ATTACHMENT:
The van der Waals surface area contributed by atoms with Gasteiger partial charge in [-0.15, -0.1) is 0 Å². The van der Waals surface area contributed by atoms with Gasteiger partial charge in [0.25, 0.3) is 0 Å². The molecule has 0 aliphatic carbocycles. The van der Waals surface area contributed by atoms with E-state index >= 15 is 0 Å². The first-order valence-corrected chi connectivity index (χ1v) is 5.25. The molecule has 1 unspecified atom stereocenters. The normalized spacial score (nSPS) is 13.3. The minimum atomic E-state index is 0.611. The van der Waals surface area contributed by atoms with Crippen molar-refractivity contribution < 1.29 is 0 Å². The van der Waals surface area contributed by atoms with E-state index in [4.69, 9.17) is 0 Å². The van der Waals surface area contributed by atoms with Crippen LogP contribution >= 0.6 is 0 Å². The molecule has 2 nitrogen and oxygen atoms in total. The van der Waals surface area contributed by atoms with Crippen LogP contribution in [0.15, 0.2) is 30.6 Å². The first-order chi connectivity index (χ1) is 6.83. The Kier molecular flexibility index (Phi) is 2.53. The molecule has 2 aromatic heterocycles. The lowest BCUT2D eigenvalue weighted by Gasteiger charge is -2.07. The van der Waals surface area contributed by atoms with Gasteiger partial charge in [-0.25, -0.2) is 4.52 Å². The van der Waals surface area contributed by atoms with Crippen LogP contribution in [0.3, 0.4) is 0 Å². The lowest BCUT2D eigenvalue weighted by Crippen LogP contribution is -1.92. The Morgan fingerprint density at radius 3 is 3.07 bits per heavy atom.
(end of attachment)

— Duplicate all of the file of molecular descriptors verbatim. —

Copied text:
The van der Waals surface area contributed by atoms with Gasteiger partial charge in [-0.15, -0.1) is 0 Å². The van der Waals surface area contributed by atoms with Gasteiger partial charge in [0.25, 0.3) is 0 Å². The molecule has 0 aliphatic carbocycles. The van der Waals surface area contributed by atoms with E-state index >= 15 is 0 Å². The first-order valence-corrected chi connectivity index (χ1v) is 5.25. The molecule has 1 unspecified atom stereocenters. The normalized spacial score (nSPS) is 13.3. The minimum atomic E-state index is 0.611. The van der Waals surface area contributed by atoms with Crippen molar-refractivity contribution < 1.29 is 0 Å². The van der Waals surface area contributed by atoms with E-state index in [4.69, 9.17) is 0 Å². The van der Waals surface area contributed by atoms with Crippen LogP contribution >= 0.6 is 0 Å². The molecule has 2 nitrogen and oxygen atoms in total. The van der Waals surface area contributed by atoms with Crippen LogP contribution in [0.15, 0.2) is 30.6 Å². The first-order chi connectivity index (χ1) is 6.83. The Kier molecular flexibility index (Phi) is 2.53. The molecule has 2 aromatic heterocycles. The lowest BCUT2D eigenvalue weighted by Gasteiger charge is -2.07. The van der Waals surface area contributed by atoms with Gasteiger partial charge in [-0.25, -0.2) is 4.52 Å². The van der Waals surface area contributed by atoms with Crippen LogP contribution in [0.3, 0.4) is 0 Å². The lowest BCUT2D eigenvalue weighted by Crippen LogP contribution is -1.92. The Morgan fingerprint density at radius 3 is 3.07 bits per heavy atom.